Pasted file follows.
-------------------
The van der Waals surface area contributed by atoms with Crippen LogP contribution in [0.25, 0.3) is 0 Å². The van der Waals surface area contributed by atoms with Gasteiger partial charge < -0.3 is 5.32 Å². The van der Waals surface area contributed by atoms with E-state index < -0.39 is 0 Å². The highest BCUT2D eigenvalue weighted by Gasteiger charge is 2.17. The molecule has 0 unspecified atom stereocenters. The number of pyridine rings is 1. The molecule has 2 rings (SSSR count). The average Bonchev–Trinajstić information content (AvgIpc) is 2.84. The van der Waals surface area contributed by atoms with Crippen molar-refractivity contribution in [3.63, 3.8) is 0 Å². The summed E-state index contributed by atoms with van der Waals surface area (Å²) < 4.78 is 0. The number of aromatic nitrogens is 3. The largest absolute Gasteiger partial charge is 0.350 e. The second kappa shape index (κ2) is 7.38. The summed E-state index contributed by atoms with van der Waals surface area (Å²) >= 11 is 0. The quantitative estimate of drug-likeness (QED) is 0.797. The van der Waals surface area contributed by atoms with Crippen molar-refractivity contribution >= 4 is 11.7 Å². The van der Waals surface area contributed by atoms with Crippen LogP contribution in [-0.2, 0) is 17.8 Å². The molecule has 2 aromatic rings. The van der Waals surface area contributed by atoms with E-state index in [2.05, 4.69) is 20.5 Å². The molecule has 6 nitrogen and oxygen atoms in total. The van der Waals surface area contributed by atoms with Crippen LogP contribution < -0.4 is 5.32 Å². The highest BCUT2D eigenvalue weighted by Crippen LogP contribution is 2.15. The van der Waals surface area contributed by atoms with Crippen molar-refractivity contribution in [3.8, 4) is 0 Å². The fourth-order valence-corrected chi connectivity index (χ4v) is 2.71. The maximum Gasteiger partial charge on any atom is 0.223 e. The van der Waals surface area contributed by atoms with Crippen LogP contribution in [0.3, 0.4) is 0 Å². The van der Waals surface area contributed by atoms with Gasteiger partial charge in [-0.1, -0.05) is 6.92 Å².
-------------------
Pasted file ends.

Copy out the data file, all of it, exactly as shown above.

The van der Waals surface area contributed by atoms with Crippen LogP contribution in [0.25, 0.3) is 0 Å². The van der Waals surface area contributed by atoms with Gasteiger partial charge < -0.3 is 5.32 Å². The van der Waals surface area contributed by atoms with E-state index < -0.39 is 0 Å². The highest BCUT2D eigenvalue weighted by Gasteiger charge is 2.17. The molecule has 0 unspecified atom stereocenters. The number of pyridine rings is 1. The molecule has 2 rings (SSSR count). The average Bonchev–Trinajstić information content (AvgIpc) is 2.84. The van der Waals surface area contributed by atoms with Crippen molar-refractivity contribution in [3.63, 3.8) is 0 Å². The summed E-state index contributed by atoms with van der Waals surface area (Å²) < 4.78 is 0. The number of aromatic nitrogens is 3. The largest absolute Gasteiger partial charge is 0.350 e. The second kappa shape index (κ2) is 7.38. The summed E-state index contributed by atoms with van der Waals surface area (Å²) >= 11 is 0. The quantitative estimate of drug-likeness (QED) is 0.797. The van der Waals surface area contributed by atoms with Crippen molar-refractivity contribution >= 4 is 11.7 Å². The van der Waals surface area contributed by atoms with Crippen LogP contribution in [-0.2, 0) is 17.8 Å². The molecule has 2 aromatic rings. The van der Waals surface area contributed by atoms with E-state index in [2.05, 4.69) is 20.5 Å². The molecule has 6 nitrogen and oxygen atoms in total. The van der Waals surface area contributed by atoms with Crippen LogP contribution < -0.4 is 5.32 Å². The highest BCUT2D eigenvalue weighted by Crippen LogP contribution is 2.15. The van der Waals surface area contributed by atoms with Crippen molar-refractivity contribution in [3.8, 4) is 0 Å². The fourth-order valence-corrected chi connectivity index (χ4v) is 2.71. The maximum Gasteiger partial charge on any atom is 0.223 e. The van der Waals surface area contributed by atoms with Crippen LogP contribution in [0.3, 0.4) is 0 Å². The van der Waals surface area contributed by atoms with Gasteiger partial charge in [-0.1, -0.05) is 6.92 Å².